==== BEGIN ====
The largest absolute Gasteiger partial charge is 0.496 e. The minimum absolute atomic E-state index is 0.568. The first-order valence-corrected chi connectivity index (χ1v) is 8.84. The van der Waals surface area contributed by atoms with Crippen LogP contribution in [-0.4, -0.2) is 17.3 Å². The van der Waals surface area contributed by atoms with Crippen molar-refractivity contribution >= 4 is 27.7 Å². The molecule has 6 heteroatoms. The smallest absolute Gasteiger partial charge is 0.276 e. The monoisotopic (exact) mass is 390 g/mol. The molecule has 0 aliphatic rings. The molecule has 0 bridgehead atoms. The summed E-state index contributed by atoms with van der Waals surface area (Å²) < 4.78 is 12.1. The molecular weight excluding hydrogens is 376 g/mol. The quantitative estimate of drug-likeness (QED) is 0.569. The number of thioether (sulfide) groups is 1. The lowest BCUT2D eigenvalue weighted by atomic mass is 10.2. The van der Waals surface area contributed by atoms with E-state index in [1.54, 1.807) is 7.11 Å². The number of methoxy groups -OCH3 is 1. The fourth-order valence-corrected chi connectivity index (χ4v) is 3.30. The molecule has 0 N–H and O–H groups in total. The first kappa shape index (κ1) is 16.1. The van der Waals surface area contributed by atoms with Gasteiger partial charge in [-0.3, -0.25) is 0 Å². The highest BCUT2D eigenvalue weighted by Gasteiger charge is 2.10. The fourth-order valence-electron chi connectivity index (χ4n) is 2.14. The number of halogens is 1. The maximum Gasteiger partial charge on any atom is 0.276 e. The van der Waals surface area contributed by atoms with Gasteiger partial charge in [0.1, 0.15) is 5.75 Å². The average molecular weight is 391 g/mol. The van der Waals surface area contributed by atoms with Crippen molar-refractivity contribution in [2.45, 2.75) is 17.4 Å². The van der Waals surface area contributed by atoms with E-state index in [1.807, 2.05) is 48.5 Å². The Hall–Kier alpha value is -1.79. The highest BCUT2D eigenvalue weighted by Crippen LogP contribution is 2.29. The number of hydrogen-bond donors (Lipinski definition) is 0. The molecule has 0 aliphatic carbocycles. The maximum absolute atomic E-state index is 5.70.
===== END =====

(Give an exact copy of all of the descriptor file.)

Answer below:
The largest absolute Gasteiger partial charge is 0.496 e. The minimum absolute atomic E-state index is 0.568. The first-order valence-corrected chi connectivity index (χ1v) is 8.84. The van der Waals surface area contributed by atoms with Crippen LogP contribution in [-0.4, -0.2) is 17.3 Å². The van der Waals surface area contributed by atoms with Crippen molar-refractivity contribution >= 4 is 27.7 Å². The molecule has 6 heteroatoms. The smallest absolute Gasteiger partial charge is 0.276 e. The monoisotopic (exact) mass is 390 g/mol. The molecule has 0 aliphatic rings. The molecule has 0 bridgehead atoms. The summed E-state index contributed by atoms with van der Waals surface area (Å²) < 4.78 is 12.1. The molecular weight excluding hydrogens is 376 g/mol. The quantitative estimate of drug-likeness (QED) is 0.569. The number of thioether (sulfide) groups is 1. The lowest BCUT2D eigenvalue weighted by atomic mass is 10.2. The van der Waals surface area contributed by atoms with E-state index in [1.54, 1.807) is 7.11 Å². The number of methoxy groups -OCH3 is 1. The fourth-order valence-corrected chi connectivity index (χ4v) is 3.30. The molecule has 0 N–H and O–H groups in total. The first kappa shape index (κ1) is 16.1. The van der Waals surface area contributed by atoms with Gasteiger partial charge in [-0.3, -0.25) is 0 Å². The highest BCUT2D eigenvalue weighted by Gasteiger charge is 2.10. The fourth-order valence-electron chi connectivity index (χ4n) is 2.14. The number of halogens is 1. The maximum Gasteiger partial charge on any atom is 0.276 e. The van der Waals surface area contributed by atoms with Gasteiger partial charge in [0.1, 0.15) is 5.75 Å². The average molecular weight is 391 g/mol. The van der Waals surface area contributed by atoms with Crippen molar-refractivity contribution in [2.45, 2.75) is 17.4 Å². The van der Waals surface area contributed by atoms with E-state index in [1.807, 2.05) is 48.5 Å². The Hall–Kier alpha value is -1.79. The highest BCUT2D eigenvalue weighted by Crippen LogP contribution is 2.29. The number of hydrogen-bond donors (Lipinski definition) is 0. The molecule has 0 aliphatic carbocycles. The maximum absolute atomic E-state index is 5.70.